Kiko Loureiro and Li-sa X at NAMM 2018

#1

This makes me want to quit:

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Kiko Loureiro picking
#3

I was watching some of Li-sa X’s videos and she’s been playing this tune since she was 9!! She probably does have her guitar set up with a low action and I’m guessing Kiko does too. This riff calls for some crosspicking too, maybe someone is doing some swiping somewhere along the line :hushed:

#5

Everyone has strengths and weakness so I try not to get intimidated by prodigies (to use a silly and often undeserved word). She’s very well rehearsed and has a good head start in the chops dept but in her video with Troy she seems to have difficulty doing anything that wasn’t already programmed into her trickbag. Now I feel like a shithead for picking on a little girl. I’m just saying there are holes there just like in anyone else’s playing.

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#7

hahah, cheers guys!

It’s just a bit disheartening when you think you’re doing ok, then you see a 12 year old girl playing stuff you can only dream of playing.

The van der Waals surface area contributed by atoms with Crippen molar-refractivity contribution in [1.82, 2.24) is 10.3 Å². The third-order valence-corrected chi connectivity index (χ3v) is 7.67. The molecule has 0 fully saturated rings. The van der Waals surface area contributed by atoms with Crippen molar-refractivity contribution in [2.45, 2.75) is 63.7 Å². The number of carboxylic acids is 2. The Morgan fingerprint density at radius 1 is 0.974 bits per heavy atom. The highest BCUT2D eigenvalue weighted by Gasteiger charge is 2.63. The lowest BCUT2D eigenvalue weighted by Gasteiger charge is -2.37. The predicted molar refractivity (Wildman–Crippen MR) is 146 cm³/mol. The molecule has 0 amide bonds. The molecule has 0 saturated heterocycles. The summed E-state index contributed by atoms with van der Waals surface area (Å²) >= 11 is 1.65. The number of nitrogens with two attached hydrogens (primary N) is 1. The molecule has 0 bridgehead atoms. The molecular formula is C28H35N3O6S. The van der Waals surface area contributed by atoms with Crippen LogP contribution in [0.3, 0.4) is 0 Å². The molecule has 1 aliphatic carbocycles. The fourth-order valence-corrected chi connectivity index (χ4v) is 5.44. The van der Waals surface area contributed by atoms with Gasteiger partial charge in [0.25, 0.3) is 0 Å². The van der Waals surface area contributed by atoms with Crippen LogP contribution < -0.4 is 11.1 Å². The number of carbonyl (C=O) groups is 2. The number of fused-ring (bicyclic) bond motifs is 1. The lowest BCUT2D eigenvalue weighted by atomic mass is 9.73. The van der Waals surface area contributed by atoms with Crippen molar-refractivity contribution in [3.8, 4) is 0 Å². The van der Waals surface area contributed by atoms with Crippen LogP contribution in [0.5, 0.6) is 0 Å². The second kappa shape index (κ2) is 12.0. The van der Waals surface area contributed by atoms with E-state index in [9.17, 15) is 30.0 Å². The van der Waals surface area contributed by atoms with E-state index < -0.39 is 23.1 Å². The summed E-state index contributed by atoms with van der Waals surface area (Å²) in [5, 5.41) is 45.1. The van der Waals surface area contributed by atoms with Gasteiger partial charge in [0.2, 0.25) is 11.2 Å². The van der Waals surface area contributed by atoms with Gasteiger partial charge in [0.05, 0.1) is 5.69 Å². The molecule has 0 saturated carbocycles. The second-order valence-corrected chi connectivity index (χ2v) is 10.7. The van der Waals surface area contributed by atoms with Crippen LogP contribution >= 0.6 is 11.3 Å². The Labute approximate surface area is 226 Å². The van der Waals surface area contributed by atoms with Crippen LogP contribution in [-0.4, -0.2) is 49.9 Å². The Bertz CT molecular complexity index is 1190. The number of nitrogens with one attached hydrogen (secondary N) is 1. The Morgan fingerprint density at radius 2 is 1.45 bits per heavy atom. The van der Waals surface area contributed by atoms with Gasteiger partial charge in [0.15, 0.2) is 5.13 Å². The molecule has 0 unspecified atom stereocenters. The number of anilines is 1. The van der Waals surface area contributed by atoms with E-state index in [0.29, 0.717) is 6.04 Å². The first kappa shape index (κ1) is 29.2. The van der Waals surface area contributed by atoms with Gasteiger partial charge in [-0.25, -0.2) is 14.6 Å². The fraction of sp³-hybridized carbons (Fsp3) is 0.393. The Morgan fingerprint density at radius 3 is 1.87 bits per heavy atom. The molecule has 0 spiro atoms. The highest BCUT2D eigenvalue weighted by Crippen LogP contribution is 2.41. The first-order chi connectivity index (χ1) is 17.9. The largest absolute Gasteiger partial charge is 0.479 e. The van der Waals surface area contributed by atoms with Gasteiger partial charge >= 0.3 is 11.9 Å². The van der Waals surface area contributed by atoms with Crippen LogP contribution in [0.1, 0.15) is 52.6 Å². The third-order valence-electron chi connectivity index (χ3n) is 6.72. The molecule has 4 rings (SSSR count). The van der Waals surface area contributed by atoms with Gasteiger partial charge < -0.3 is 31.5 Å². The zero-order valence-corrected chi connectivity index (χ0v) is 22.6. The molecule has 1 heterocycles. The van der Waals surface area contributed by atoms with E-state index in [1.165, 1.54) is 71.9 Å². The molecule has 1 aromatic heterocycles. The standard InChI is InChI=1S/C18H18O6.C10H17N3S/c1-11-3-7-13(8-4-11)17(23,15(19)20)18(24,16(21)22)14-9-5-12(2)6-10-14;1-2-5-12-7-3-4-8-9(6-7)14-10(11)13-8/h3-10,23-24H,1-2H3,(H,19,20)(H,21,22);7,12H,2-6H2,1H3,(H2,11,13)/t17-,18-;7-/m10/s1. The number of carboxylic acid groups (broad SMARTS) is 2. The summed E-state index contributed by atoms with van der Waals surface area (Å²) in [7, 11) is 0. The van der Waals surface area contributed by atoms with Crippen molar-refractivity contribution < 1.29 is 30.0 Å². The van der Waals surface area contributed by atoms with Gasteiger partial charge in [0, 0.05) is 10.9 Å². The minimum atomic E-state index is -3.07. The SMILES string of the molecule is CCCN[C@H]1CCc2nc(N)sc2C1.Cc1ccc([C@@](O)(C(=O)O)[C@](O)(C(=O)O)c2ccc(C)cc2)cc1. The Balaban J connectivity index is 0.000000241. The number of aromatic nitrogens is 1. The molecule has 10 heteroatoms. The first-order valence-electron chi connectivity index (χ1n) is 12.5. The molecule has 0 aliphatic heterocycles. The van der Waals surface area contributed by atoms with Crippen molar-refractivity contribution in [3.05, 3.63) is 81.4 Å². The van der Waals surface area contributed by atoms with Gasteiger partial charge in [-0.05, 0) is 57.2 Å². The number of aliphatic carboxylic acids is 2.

#8

No thats great … it means in the end teaching has improved, hopefully one day we’ll raise the perfect player.

Disheartening that i contributed zero for raising the next player generation and of course the small amount of chicks from being a rockstar :sweat_smile:

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#9

You better hit the woodshed @aliendough
You gonna let Lisa X bounce a whammy bar in your face like that ?

:bear:

#10

I think it’s good for a player to have faults sometimes. Too perfect a player will sound like midi, although if they have a mastery of all genres of songwriting too, then I would love to see that.

haha no way man!!

I think I’m too old too get really good, just gotta work with what I got.